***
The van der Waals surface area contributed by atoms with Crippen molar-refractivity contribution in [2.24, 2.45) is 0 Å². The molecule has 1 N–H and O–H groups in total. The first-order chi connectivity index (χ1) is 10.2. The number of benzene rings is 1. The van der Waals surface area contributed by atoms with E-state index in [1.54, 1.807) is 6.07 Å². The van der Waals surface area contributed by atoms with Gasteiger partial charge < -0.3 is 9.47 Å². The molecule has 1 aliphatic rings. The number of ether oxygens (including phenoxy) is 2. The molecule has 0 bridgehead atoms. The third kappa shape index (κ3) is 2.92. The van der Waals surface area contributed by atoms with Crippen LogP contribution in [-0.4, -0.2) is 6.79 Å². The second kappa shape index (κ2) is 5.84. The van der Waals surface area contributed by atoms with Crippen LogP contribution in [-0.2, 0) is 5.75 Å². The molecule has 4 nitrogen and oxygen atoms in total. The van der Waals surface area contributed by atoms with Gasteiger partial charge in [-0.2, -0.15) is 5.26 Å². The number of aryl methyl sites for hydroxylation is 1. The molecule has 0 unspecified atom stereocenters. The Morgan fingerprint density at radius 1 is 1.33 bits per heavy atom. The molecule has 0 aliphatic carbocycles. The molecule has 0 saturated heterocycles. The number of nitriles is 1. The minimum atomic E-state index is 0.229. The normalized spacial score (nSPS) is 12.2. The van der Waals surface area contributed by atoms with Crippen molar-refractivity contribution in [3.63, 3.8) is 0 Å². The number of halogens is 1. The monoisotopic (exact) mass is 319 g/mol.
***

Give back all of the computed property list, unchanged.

The van der Waals surface area contributed by atoms with Crippen molar-refractivity contribution in [2.24, 2.45) is 0 Å². The molecule has 1 N–H and O–H groups in total. The first-order chi connectivity index (χ1) is 10.2. The number of benzene rings is 1. The van der Waals surface area contributed by atoms with E-state index in [1.54, 1.807) is 6.07 Å². The van der Waals surface area contributed by atoms with Gasteiger partial charge < -0.3 is 9.47 Å². The molecule has 1 aliphatic rings. The number of ether oxygens (including phenoxy) is 2. The molecule has 0 bridgehead atoms. The third kappa shape index (κ3) is 2.92. The van der Waals surface area contributed by atoms with Crippen LogP contribution in [-0.4, -0.2) is 6.79 Å². The second kappa shape index (κ2) is 5.84. The van der Waals surface area contributed by atoms with Crippen LogP contribution in [-0.2, 0) is 5.75 Å². The molecule has 4 nitrogen and oxygen atoms in total. The van der Waals surface area contributed by atoms with Gasteiger partial charge in [-0.2, -0.15) is 5.26 Å². The number of aryl methyl sites for hydroxylation is 1. The molecule has 0 unspecified atom stereocenters. The Morgan fingerprint density at radius 1 is 1.33 bits per heavy atom. The molecule has 0 aliphatic carbocycles. The molecule has 0 saturated heterocycles. The number of nitriles is 1. The minimum atomic E-state index is 0.229. The normalized spacial score (nSPS) is 12.2. The van der Waals surface area contributed by atoms with Crippen molar-refractivity contribution in [3.63, 3.8) is 0 Å². The number of halogens is 1. The monoisotopic (exact) mass is 319 g/mol.